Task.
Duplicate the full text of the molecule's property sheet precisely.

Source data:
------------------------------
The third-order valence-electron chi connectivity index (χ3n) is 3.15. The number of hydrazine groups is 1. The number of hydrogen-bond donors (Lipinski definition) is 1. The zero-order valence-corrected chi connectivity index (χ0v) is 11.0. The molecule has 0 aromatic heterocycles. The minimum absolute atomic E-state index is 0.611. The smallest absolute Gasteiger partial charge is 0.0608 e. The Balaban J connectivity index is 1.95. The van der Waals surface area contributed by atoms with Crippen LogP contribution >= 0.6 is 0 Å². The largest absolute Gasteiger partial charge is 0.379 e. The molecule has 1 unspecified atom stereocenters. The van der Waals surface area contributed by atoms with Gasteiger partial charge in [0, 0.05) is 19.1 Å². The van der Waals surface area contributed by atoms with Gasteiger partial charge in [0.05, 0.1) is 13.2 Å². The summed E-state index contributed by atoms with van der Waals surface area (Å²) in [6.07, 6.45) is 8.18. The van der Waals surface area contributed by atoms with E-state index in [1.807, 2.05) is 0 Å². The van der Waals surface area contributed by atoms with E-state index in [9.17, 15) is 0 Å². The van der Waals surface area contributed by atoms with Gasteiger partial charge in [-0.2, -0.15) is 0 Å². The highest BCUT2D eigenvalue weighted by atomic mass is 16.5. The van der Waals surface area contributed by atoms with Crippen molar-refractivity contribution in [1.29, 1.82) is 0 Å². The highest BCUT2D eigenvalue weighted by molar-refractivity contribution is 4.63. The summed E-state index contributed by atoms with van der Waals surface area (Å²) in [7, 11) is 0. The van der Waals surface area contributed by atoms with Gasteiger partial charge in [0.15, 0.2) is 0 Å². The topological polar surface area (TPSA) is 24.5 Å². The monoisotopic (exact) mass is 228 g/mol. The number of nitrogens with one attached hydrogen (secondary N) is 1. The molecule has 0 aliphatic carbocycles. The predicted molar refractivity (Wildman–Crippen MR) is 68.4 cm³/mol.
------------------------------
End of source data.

The third-order valence-electron chi connectivity index (χ3n) is 3.15. The number of hydrazine groups is 1. The number of hydrogen-bond donors (Lipinski definition) is 1. The zero-order valence-corrected chi connectivity index (χ0v) is 11.0. The molecule has 0 aromatic heterocycles. The minimum absolute atomic E-state index is 0.611. The smallest absolute Gasteiger partial charge is 0.0608 e. The Balaban J connectivity index is 1.95. The van der Waals surface area contributed by atoms with Crippen LogP contribution >= 0.6 is 0 Å². The largest absolute Gasteiger partial charge is 0.379 e. The molecule has 1 unspecified atom stereocenters. The van der Waals surface area contributed by atoms with Gasteiger partial charge in [0, 0.05) is 19.1 Å². The van der Waals surface area contributed by atoms with Gasteiger partial charge in [0.05, 0.1) is 13.2 Å². The summed E-state index contributed by atoms with van der Waals surface area (Å²) in [6.07, 6.45) is 8.18. The van der Waals surface area contributed by atoms with E-state index in [1.807, 2.05) is 0 Å². The van der Waals surface area contributed by atoms with E-state index in [9.17, 15) is 0 Å². The van der Waals surface area contributed by atoms with Gasteiger partial charge in [-0.2, -0.15) is 0 Å². The highest BCUT2D eigenvalue weighted by atomic mass is 16.5. The van der Waals surface area contributed by atoms with Crippen molar-refractivity contribution in [1.29, 1.82) is 0 Å². The highest BCUT2D eigenvalue weighted by molar-refractivity contribution is 4.63. The summed E-state index contributed by atoms with van der Waals surface area (Å²) in [7, 11) is 0. The van der Waals surface area contributed by atoms with Gasteiger partial charge in [0.15, 0.2) is 0 Å². The topological polar surface area (TPSA) is 24.5 Å². The monoisotopic (exact) mass is 228 g/mol. The number of nitrogens with one attached hydrogen (secondary N) is 1. The molecule has 0 aliphatic carbocycles. The predicted molar refractivity (Wildman–Crippen MR) is 68.4 cm³/mol.